Public Release: 

Progress Continues To Help Premature Babies

Penn State

Hershey, Pa. -- Premature infants may be more prone to respiratory distress syndrome because of genetic variations. Researchers have provided evidence that certain genetic variations in the surfactant protein gene appear with higher frequency in the (RDS) population.

"This suggests an association between these genetic variations and RDS, and this is currently being explored further," says Joanna Floros, professor of cellular and molecular physiology and pediatrics in Penn State's College of Medicine. "Therefore, it is possible that the surfactant proteins are some of the factors that contribute to RDS. In other words, certain genetic alterations in the surfactant protein genes may predispose to, or protect from, RDS."

All babies need surfactant for normal lung function. When there is not enough surfactant produced, babies face the risk of developing RDS.

Floros' paper, titled, "SP-A and SP-B Polymorphisms in RDS," is scheduled to be published in the February issue of the Journal of Pediatric Research. The research is funded by the National Institutes of Health.

"There are four surfactant proteins that coisolate with surfactant, and three of them play a role in the function of surfactant. A variation in the A and B genes appears with higher frequency in babies with RDS," says Floros. "Babies born prematurely that have this genetic background have a higher chance of RDS."

About 10 percent of all prematurely born infants, or 1 percent of all births, develop breathing problems or RDS. In the United States each year 40,000-50,000 infants develop RDS, and roughly one-tenth of them will develop severe complications and/or die.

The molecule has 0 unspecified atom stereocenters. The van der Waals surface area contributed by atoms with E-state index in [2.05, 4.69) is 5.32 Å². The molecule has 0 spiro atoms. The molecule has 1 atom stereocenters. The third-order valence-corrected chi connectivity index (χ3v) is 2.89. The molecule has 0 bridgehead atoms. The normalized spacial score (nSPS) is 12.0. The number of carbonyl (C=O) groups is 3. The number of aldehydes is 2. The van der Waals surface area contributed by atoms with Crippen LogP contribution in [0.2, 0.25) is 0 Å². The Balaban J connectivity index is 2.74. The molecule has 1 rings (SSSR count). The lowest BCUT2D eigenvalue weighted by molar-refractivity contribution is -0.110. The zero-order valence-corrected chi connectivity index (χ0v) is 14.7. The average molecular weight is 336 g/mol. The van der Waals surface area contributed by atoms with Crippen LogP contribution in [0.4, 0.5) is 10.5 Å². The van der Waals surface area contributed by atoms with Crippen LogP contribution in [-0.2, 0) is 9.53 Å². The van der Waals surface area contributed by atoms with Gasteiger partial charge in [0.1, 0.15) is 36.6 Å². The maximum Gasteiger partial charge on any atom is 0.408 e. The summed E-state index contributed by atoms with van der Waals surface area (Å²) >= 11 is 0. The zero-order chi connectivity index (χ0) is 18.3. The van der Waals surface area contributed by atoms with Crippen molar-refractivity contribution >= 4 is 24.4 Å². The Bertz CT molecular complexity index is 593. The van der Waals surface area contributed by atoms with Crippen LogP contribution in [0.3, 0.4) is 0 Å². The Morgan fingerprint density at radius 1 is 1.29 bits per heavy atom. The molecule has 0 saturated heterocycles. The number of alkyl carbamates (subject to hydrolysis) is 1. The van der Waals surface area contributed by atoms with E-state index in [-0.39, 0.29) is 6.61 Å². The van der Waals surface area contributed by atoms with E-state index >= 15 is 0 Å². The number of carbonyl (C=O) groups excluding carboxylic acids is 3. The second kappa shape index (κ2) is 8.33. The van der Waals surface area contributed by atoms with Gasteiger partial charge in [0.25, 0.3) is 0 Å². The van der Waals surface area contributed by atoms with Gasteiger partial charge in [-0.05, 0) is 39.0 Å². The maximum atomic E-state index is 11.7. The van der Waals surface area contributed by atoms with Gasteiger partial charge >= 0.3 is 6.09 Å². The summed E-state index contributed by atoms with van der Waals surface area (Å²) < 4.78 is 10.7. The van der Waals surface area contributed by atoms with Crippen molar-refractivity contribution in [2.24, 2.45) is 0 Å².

Surfactant is produced beginning in the final trimester of human gestation. The longer the gestation, the more surfactant that is produced. This means the more premature a baby is, the less surfactant that has been produced and the higher the risk of RDS. However, the amount of surfactant produced during fetal development differs among babies and that may explain why some babies born prematurely develop RDS and others do not.

Floros took blood samples from premature babies with RDS and from those who did not develop the disease for the study. This study was limited to babies who were greater than 28 weeks of gestation.

"It is not likely that RDS is caused by one gene. This is a highly complex disease. It is hypothesized that the disease comes as a result of several disease-causing genes and their interactions either among themselves or with modifier genes that affect, for example, the severity of the condition," says Floros.

She adds that since a number of different factors may result in RDS, it is likely that a number of disease subgroups exist and that the underlying genetic factors of each subgroup may differ or overlap with those of another RDS subgroup. To identify each disease subgroup, Floros and her research team use clinical characteristics. Studying individuals with similar clinical characteristics is important, she says, because it can help identify factors that may cause disease in the particular subgroup. This knowledge in turn will help identify points along the disease pathway where the Penn State researcher can intervene therapeutically.

The study of this disease with multiple causes requires the cooperation and collaboration from experts from several fields. Floros has established a network of clinical centers around the country and abroad to collect specimens from appropriate patient groups to continue this work.


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